A Turkish flag flutters atop the Turkish embassy as an Israeli flag is seen nearby, in Tel Aviv, Israel June 26, 2016.
(photo credit: REUTERS/BAZ RATNER)
A Turkish-flagged cargo ship was turned away from the Tunisian port of Radès after Boycott, Divestment and Sanctions activists claimed it was linked to Israel. The action followed a call from Palestinian trade unions, a local Tunisian union and international BDS activists to prevent the ship from entering the port.
A spokesman for the Israeli container company Zim told The Jerusalem Post that the ship did not belong to the company, was not rented by the company, and did not contain any cargo belonging to the company.
On August 1, Deputy Secretary-General of the Tunisian General Labour Union (UGTT) Sami al-Tahiri told a local radio station that the union had received information that a ship “belonging to a Zionist company” was due to arrive in the Tunisian port of Radès under a Turkish flag. He asked the government to verify if the ship was linked to Israel.
TACBI, the Tunisian Campaign for the Academic and Cultural Boycott of Israel said that it would be “extremely scandalous to allow this boat to dock in Radès, especially since last Sunday, the Israeli navy intercepted the Freedom Flotilla in international waters.”
Two days later, Palestinian trade unions reached out to their Tunisian counterparts, claiming they had received reports that Turkish container transport company Arkas was paid by Israeli container company Zim, and the ship was expected the next day in Tunisia’s port.
“We appeal on behalf of major Palestinian trade unions to act urgently to prevent the ship mentioned in the port or prevent it from emptying its cargo,” Palestinian trade unions said. They added that pressure was necessary to prevent either direct or indirect transactions with Tunisia.
TACBI’s website said the ship, named Cornelius A, belonged to the Turkish company Arkas, “with which Zim entered into a vessel-sharing agreement” and did not dock on August 5, but had continued on a different path.
TACBI said the ship had previously docked there in July and “may have made regular stops for several months.” But the boycott campaign mobilized in early August with the support of the local UGTT union, who said they will “block any Zionist entity trying to enter Tunisian soil.”
TACBI posted a screenshot from Zim’s website which they claimed showed that Zim’s Texas container ship has a regular route from Haifa to Valencia, Spain, and that the Cornelius A travels from Valencia to Radès. The screenshot itself does not show any direct link between Israel and Radès, or the Cornelius A.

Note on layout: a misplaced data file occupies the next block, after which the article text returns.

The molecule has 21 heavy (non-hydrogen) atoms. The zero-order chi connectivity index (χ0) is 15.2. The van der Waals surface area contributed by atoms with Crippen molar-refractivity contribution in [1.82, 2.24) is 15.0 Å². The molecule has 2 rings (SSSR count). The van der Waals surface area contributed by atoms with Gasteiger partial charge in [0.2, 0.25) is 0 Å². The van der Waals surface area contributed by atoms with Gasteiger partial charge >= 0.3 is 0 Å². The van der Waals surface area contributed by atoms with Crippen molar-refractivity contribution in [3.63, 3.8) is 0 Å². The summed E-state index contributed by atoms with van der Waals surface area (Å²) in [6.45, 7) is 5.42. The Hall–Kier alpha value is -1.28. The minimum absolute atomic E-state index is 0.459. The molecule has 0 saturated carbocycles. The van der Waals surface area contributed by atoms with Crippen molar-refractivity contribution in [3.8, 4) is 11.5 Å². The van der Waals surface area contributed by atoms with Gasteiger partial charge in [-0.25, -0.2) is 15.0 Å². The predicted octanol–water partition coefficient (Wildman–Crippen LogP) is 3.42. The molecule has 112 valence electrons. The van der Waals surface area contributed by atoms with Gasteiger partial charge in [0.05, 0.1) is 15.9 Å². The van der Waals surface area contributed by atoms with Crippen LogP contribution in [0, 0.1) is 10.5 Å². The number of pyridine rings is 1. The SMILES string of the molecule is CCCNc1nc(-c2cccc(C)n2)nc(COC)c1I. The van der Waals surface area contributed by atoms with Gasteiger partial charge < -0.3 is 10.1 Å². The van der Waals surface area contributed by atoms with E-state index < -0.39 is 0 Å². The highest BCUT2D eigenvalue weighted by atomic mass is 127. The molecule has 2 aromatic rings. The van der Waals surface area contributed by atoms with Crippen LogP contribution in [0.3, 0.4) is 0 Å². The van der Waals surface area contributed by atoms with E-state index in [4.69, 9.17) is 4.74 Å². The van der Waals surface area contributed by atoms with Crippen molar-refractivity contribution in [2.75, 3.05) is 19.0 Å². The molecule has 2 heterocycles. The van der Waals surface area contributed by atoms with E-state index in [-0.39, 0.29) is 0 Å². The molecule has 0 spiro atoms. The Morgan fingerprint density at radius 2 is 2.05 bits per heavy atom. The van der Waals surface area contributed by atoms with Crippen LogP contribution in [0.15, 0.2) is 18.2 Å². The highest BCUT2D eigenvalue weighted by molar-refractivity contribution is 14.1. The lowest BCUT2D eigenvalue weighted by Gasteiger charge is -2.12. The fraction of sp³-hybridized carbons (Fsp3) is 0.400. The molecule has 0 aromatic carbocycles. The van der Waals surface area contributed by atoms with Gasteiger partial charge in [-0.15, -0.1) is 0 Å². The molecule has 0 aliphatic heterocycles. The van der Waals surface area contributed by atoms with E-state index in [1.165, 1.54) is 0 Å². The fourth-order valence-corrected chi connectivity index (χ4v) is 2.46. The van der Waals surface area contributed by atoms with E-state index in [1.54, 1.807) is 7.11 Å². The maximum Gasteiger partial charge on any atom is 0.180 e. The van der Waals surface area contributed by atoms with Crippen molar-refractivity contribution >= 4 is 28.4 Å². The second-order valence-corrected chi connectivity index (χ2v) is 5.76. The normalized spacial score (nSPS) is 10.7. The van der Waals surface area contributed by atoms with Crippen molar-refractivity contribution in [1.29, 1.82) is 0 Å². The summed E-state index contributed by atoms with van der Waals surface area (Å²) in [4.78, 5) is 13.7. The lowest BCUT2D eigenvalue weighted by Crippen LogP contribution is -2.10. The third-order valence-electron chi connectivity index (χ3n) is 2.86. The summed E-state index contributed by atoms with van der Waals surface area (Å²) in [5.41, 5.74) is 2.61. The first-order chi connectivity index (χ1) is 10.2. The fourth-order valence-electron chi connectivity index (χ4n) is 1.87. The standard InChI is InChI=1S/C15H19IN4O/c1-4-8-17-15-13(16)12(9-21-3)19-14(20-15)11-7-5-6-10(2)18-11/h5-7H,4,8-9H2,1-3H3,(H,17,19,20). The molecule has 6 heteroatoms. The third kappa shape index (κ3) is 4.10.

In Tunisia and in other BDS circles, “victory” was declared on August 7 when they reported the ship would not dock in Radès. The website, The Electronic Intifada, also celebrated the victory and said activists with the union and BDS were not “demanding to stop the covert trade.”
Furthermore, “the industrial action by dockworkers in Radès shows that any government attempt to normalize relations with Israel is diametrically opposed to the will of the Tunisian people.”
Palestinians have also celebrated with Facebook posts with images of a woman waving a sign, “Zim degage.”
Arkas Container Transport announced in January 2014 it would offer regular services to Ashdod. It was described as a “new player in Israel’s maritime trade” at the time by the website port2port.com.
Attorney Nati Rom, founder of the “Lev HaOlam” organization that fights against the boycotts of Israel commented on the events, “Unfortunately I am not surprised to hear this news. Zim, like many Israeli companies, continues to suffer from boycott groups that spread lies about Israel.
“In the end, this will only hurt Tunisia’s citizens," Rom added. "This incident also follows the refusal of Tunisia to host Israel in the international chess championship following pressure from these groups. My organization and I will continue to expand our relationships with citizens throughout Africa who recognize the lies of the BDS and want to know the truth about what is happening in Israel. We have no choice but to continue strengthening our connections to this important region. I am optimistic that a change in views on Israel will yet come.”
Today, the Cornelius A is off the coast of Mallorca, according to vessel tracking GPS. Dockworkers have targeted Israeli ships in the past, in Sweden in 2010 and in Los Angeles in 2014.
In 2014, Tunisia even barred Israelis from leaving a Norwegian cruise ship. This appears to be one of the first times a foreign-flagged ship owned by a foreign company was prevented to enter a port because of allegations it has agreements or business with Israel.
A request for a statement to Arkas was not returned by press time. Zim also did not respond to requests for comment.Lahav Harkov contributed to this report.
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